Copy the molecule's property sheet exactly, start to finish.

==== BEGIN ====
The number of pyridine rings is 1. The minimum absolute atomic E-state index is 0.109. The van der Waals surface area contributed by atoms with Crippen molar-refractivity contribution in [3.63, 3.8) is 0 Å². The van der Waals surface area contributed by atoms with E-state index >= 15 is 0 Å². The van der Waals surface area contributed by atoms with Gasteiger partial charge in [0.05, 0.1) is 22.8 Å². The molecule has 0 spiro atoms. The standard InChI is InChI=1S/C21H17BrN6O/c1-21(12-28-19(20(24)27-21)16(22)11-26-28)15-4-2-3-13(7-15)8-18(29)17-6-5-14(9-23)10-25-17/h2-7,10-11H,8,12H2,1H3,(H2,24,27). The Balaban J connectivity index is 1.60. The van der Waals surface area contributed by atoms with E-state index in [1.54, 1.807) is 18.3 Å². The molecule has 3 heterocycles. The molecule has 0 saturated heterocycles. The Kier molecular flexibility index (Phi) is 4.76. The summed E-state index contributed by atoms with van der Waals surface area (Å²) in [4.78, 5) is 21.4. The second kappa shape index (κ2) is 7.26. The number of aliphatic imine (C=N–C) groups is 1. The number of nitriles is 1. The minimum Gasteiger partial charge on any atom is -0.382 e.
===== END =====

The number of pyridine rings is 1. The minimum absolute atomic E-state index is 0.109. The van der Waals surface area contributed by atoms with Crippen molar-refractivity contribution in [3.63, 3.8) is 0 Å². The van der Waals surface area contributed by atoms with E-state index >= 15 is 0 Å². The van der Waals surface area contributed by atoms with Gasteiger partial charge in [0.05, 0.1) is 22.8 Å². The molecule has 0 spiro atoms. The standard InChI is InChI=1S/C21H17BrN6O/c1-21(12-28-19(20(24)27-21)16(22)11-26-28)15-4-2-3-13(7-15)8-18(29)17-6-5-14(9-23)10-25-17/h2-7,10-11H,8,12H2,1H3,(H2,24,27). The Balaban J connectivity index is 1.60. The van der Waals surface area contributed by atoms with E-state index in [1.54, 1.807) is 18.3 Å². The molecule has 3 heterocycles. The molecule has 0 saturated heterocycles. The Kier molecular flexibility index (Phi) is 4.76. The summed E-state index contributed by atoms with van der Waals surface area (Å²) in [4.78, 5) is 21.4. The second kappa shape index (κ2) is 7.26. The number of aliphatic imine (C=N–C) groups is 1. The number of nitriles is 1. The minimum Gasteiger partial charge on any atom is -0.382 e.